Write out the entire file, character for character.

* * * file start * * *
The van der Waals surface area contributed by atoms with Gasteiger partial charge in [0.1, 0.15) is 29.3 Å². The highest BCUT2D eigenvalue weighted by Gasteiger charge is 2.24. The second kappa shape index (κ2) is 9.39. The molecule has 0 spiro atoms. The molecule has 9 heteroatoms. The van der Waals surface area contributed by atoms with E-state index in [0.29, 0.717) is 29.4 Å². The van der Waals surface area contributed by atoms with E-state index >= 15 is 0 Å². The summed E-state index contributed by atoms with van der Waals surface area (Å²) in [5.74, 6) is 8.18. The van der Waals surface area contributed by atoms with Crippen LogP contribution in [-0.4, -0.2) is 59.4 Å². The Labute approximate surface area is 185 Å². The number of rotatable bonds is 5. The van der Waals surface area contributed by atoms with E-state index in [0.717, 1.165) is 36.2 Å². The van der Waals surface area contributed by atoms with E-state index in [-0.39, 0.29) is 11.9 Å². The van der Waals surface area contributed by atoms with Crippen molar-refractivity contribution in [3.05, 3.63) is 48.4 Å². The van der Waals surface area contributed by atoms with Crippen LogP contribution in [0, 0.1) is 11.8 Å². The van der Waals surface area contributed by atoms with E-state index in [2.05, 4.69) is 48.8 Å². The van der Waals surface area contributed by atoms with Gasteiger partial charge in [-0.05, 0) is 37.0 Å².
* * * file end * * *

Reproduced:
The van der Waals surface area contributed by atoms with Gasteiger partial charge in [0.1, 0.15) is 29.3 Å². The highest BCUT2D eigenvalue weighted by Gasteiger charge is 2.24. The second kappa shape index (κ2) is 9.39. The molecule has 0 spiro atoms. The molecule has 9 heteroatoms. The van der Waals surface area contributed by atoms with E-state index in [0.29, 0.717) is 29.4 Å². The van der Waals surface area contributed by atoms with E-state index >= 15 is 0 Å². The summed E-state index contributed by atoms with van der Waals surface area (Å²) in [5.74, 6) is 8.18. The van der Waals surface area contributed by atoms with Crippen LogP contribution in [-0.4, -0.2) is 59.4 Å². The Labute approximate surface area is 185 Å². The number of rotatable bonds is 5. The van der Waals surface area contributed by atoms with E-state index in [0.717, 1.165) is 36.2 Å². The van der Waals surface area contributed by atoms with E-state index in [-0.39, 0.29) is 11.9 Å². The van der Waals surface area contributed by atoms with Crippen molar-refractivity contribution in [3.05, 3.63) is 48.4 Å². The van der Waals surface area contributed by atoms with Crippen LogP contribution in [0, 0.1) is 11.8 Å². The van der Waals surface area contributed by atoms with E-state index in [2.05, 4.69) is 48.8 Å². The van der Waals surface area contributed by atoms with Gasteiger partial charge in [-0.05, 0) is 37.0 Å².